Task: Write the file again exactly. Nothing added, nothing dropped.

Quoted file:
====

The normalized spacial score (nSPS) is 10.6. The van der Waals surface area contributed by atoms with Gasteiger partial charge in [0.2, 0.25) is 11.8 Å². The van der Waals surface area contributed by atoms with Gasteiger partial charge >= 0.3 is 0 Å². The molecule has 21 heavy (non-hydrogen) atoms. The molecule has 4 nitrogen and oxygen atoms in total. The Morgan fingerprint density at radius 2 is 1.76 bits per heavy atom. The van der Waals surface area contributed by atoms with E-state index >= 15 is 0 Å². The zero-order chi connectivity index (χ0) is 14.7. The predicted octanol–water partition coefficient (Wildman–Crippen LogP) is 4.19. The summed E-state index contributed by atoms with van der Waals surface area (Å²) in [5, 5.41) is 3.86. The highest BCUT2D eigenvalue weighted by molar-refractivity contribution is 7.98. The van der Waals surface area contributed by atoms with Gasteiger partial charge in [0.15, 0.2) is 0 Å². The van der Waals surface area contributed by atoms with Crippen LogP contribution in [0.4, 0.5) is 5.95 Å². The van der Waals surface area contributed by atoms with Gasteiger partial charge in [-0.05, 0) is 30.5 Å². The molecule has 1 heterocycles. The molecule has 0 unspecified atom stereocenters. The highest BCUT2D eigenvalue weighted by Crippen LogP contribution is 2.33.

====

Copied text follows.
The normalized spacial score (nSPS) is 10.6. The van der Waals surface area contributed by atoms with Gasteiger partial charge in [0.2, 0.25) is 11.8 Å². The van der Waals surface area contributed by atoms with Gasteiger partial charge >= 0.3 is 0 Å². The molecule has 21 heavy (non-hydrogen) atoms. The molecule has 4 nitrogen and oxygen atoms in total. The Morgan fingerprint density at radius 2 is 1.76 bits per heavy atom. The van der Waals surface area contributed by atoms with E-state index >= 15 is 0 Å². The zero-order chi connectivity index (χ0) is 14.7. The predicted octanol–water partition coefficient (Wildman–Crippen LogP) is 4.19. The summed E-state index contributed by atoms with van der Waals surface area (Å²) in [5, 5.41) is 3.86. The highest BCUT2D eigenvalue weighted by molar-refractivity contribution is 7.98. The van der Waals surface area contributed by atoms with Gasteiger partial charge in [0.15, 0.2) is 0 Å². The van der Waals surface area contributed by atoms with Crippen LogP contribution in [0.4, 0.5) is 5.95 Å². The van der Waals surface area contributed by atoms with Gasteiger partial charge in [-0.05, 0) is 30.5 Å². The molecule has 1 heterocycles. The molecule has 0 unspecified atom stereocenters. The highest BCUT2D eigenvalue weighted by Crippen LogP contribution is 2.33.